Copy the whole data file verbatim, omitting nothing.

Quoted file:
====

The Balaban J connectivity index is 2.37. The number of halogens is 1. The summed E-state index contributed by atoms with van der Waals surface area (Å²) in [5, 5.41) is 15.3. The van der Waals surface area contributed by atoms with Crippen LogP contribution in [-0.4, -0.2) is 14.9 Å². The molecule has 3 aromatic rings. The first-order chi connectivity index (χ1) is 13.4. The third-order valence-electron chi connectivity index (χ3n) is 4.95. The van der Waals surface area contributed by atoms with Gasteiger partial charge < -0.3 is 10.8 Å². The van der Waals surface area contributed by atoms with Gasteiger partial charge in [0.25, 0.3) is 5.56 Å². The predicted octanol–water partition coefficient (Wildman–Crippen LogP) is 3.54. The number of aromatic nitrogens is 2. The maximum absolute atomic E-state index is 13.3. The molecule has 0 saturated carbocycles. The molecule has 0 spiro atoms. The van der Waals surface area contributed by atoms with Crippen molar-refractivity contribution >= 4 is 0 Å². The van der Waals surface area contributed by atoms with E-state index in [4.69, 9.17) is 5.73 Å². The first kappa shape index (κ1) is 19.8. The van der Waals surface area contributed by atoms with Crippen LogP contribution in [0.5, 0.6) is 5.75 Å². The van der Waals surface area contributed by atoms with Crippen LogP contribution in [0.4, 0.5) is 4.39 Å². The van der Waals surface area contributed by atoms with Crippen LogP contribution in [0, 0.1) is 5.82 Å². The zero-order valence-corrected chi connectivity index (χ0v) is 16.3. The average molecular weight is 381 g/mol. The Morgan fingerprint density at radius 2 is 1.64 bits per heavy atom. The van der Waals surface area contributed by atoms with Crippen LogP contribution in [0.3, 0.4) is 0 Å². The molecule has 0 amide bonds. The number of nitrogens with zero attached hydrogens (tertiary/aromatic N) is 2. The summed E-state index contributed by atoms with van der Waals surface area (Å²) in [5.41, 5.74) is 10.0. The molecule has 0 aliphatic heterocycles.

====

The Balaban J connectivity index is 2.37. The number of halogens is 1. The summed E-state index contributed by atoms with van der Waals surface area (Å²) in [5, 5.41) is 15.3. The van der Waals surface area contributed by atoms with Crippen LogP contribution in [-0.4, -0.2) is 14.9 Å². The molecule has 3 aromatic rings. The first-order chi connectivity index (χ1) is 13.4. The third-order valence-electron chi connectivity index (χ3n) is 4.95. The van der Waals surface area contributed by atoms with Gasteiger partial charge < -0.3 is 10.8 Å². The van der Waals surface area contributed by atoms with Gasteiger partial charge in [0.25, 0.3) is 5.56 Å². The predicted octanol–water partition coefficient (Wildman–Crippen LogP) is 3.54. The number of aromatic nitrogens is 2. The maximum absolute atomic E-state index is 13.3. The molecule has 0 saturated carbocycles. The molecule has 0 spiro atoms. The van der Waals surface area contributed by atoms with Crippen molar-refractivity contribution >= 4 is 0 Å². The van der Waals surface area contributed by atoms with E-state index in [4.69, 9.17) is 5.73 Å². The first kappa shape index (κ1) is 19.8. The van der Waals surface area contributed by atoms with Crippen LogP contribution in [0.5, 0.6) is 5.75 Å². The van der Waals surface area contributed by atoms with Crippen LogP contribution in [0.4, 0.5) is 4.39 Å². The van der Waals surface area contributed by atoms with Crippen LogP contribution in [0, 0.1) is 5.82 Å². The zero-order valence-corrected chi connectivity index (χ0v) is 16.3. The average molecular weight is 381 g/mol. The Morgan fingerprint density at radius 2 is 1.64 bits per heavy atom. The van der Waals surface area contributed by atoms with Crippen LogP contribution in [0.3, 0.4) is 0 Å². The molecule has 0 amide bonds. The number of nitrogens with zero attached hydrogens (tertiary/aromatic N) is 2. The summed E-state index contributed by atoms with van der Waals surface area (Å²) in [5.41, 5.74) is 10.0. The molecule has 0 aliphatic heterocycles.